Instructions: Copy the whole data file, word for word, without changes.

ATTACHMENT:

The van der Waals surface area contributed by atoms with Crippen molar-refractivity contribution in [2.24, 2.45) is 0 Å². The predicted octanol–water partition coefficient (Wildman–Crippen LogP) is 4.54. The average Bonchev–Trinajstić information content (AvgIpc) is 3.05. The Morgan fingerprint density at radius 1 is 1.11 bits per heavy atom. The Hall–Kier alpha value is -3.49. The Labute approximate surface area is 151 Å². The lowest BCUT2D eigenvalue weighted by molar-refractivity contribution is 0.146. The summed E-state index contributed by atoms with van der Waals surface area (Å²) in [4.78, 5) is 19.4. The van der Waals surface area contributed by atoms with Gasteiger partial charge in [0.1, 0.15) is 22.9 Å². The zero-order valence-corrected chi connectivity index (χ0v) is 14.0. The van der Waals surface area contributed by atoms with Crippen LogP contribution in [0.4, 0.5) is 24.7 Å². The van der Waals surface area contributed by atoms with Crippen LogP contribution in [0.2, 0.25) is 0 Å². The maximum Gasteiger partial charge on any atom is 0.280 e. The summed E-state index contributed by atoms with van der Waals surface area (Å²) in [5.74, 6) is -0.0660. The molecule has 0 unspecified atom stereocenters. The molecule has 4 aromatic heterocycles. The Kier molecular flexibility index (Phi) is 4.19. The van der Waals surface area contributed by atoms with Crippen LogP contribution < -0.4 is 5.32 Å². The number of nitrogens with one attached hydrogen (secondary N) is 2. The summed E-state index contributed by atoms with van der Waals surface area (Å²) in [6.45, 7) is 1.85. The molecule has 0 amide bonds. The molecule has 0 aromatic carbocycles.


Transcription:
The van der Waals surface area contributed by atoms with Crippen molar-refractivity contribution in [2.24, 2.45) is 0 Å². The predicted octanol–water partition coefficient (Wildman–Crippen LogP) is 4.54. The average Bonchev–Trinajstić information content (AvgIpc) is 3.05. The Morgan fingerprint density at radius 1 is 1.11 bits per heavy atom. The Hall–Kier alpha value is -3.49. The Labute approximate surface area is 151 Å². The lowest BCUT2D eigenvalue weighted by molar-refractivity contribution is 0.146. The summed E-state index contributed by atoms with van der Waals surface area (Å²) in [4.78, 5) is 19.4. The van der Waals surface area contributed by atoms with Gasteiger partial charge in [0.1, 0.15) is 22.9 Å². The zero-order valence-corrected chi connectivity index (χ0v) is 14.0. The van der Waals surface area contributed by atoms with Crippen LogP contribution in [0.4, 0.5) is 24.7 Å². The van der Waals surface area contributed by atoms with Crippen LogP contribution in [0.2, 0.25) is 0 Å². The maximum Gasteiger partial charge on any atom is 0.280 e. The summed E-state index contributed by atoms with van der Waals surface area (Å²) in [5.74, 6) is -0.0660. The molecule has 0 unspecified atom stereocenters. The molecule has 4 aromatic heterocycles. The Kier molecular flexibility index (Phi) is 4.19. The van der Waals surface area contributed by atoms with Crippen LogP contribution < -0.4 is 5.32 Å². The number of nitrogens with one attached hydrogen (secondary N) is 2. The summed E-state index contributed by atoms with van der Waals surface area (Å²) in [6.45, 7) is 1.85. The molecule has 0 amide bonds. The molecule has 0 aromatic carbocycles.